1.    To create mixed groups of pupils, give each member in the class a number from one to four. Ask all the ones, the twos, the threes and the fours to sit together. You now have four heterogeneous groups of learners ready to tackle the collaborative task ahead.
2.    To encourage students to talk to each other, sit them opposite each other in a long line and ask the students on one side to move down a seat every 3 to 5 minutes. This speed dating-style activity works well when the task involves peer questioning or data gathering.
3.    Mind maps and graphic organizers are the perfect partners to classroom collaboration. Enthusiastic pupils sitting together around a large mind map are more likely to discuss, negotiate, evaluate and compromise.
4.    Group activities such as the card game ‘Higher or Lower?’ provide a great opportunity to develop ordering and sequencing skills. Create a set of cards with ideas to rank in order of importance, value, chronology, etc… Ask pupils in pairs (or threes) to reveal each card in turn, and place it higher or lower than the other visible cards on the table.

It is generally accepted that once children understand the value of working together in unity, performance, motivation and outcomes improve.  Of course, children should also be given time to think for themselves and work on their own, but collaborative learning adds another string to their skills bow. A string which is invaluable as it gives them the confidence to interact effectively with the world around them.

Author Bio:  Gael Luzet, Advanced Skills Teacher, teacher trainer and author of the Collaborative Learning Pocketbook

Project-Based Learning In Today’s Classroom

Written by a guest blogger from Launch Education Group (***Clonlara School does not endorse or recommend any product/service in connection with this author***).

“When are we ever going to use this?”- Many teachers have been stopped mid-lecture by a student asking this simple question.  And you probably have experienced days in the classroom where you have wondered the same thing: How will memorizing the phases of mitosis benefit my life, especially when I will forget everything right after I finish the test?

Successful school drop-outs like Mark Zuckerberg, the creator of Facebook; Steve Jobs, the founder of Apple; and Alex Banyan, the world’s youngest venture capitalist, are making the world rethink how education should be done. These men succeeded not because of the information they crammed for a test but rather because they were able to critically think, problem solve, and collaborate with others. As schools begin to recognize the importance of these skills, the lecture-and-test style that bored so many of us is being replaced with a new style called Project-Based Learning.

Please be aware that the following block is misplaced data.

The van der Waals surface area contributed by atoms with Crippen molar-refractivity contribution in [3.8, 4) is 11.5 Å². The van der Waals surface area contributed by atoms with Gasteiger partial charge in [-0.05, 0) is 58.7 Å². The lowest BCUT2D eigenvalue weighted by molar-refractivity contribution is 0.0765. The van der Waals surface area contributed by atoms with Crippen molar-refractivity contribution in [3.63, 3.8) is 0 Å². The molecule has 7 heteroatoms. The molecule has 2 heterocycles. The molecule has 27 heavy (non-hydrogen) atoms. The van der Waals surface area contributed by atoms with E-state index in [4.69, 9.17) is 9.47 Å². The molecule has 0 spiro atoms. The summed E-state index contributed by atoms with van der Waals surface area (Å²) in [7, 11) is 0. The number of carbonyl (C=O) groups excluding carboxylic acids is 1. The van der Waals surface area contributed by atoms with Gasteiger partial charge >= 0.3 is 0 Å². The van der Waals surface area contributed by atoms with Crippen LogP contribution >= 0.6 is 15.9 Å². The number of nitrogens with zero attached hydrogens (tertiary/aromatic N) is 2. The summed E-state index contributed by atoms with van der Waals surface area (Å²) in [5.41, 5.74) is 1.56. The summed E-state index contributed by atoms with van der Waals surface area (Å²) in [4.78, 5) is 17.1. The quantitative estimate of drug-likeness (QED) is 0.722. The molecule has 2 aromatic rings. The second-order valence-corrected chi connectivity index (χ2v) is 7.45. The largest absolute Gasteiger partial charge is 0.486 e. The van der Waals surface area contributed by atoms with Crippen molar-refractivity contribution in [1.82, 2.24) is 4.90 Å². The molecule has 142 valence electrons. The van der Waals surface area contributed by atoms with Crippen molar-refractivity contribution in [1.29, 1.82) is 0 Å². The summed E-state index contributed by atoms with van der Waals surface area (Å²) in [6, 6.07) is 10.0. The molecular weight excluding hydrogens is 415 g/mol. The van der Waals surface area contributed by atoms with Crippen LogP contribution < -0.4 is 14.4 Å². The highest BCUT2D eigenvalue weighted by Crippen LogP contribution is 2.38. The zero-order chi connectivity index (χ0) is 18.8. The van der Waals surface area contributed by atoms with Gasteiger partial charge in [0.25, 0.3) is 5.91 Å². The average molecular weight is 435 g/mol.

Not the Projects of Old:
Before you start thinking “I did projects in school and they were useless,” you should know that Project-Based Learning (PBL) is not the same as the family tree you had to create. Where projects are done after the learning is finished and by following the teacher’s instructions, PBL is done as a way of learning the information by using investigation, problem solving, and collaboration. In an article on PBL, Launch Education describes Project-Based Learning as a way of establishing skills that will continue to benefit them as they grow older.

Project Based Learning begins when the teacher and students contemplate a question like “Should our school cafeteria use a compost system?” After discussing the question as a class and identifying many areas that need to be considered, students work as teams to provide an answer. In order to find the answer, students will need to research many areas like how is composting done, what are its benefits, how costly is it to implement, and how would our school use it. Through PBL, students not only learn about the process of compost; they also see the relevancy of the information. Additionally, the process demands the skills employers are looking for: critical thinking, problem-solving, and collaboration as the students work together as a team. Launch Education explains that it is a method that “allows children to explore their own talents and ways of thinking.”

No More Daydreaming at your Desk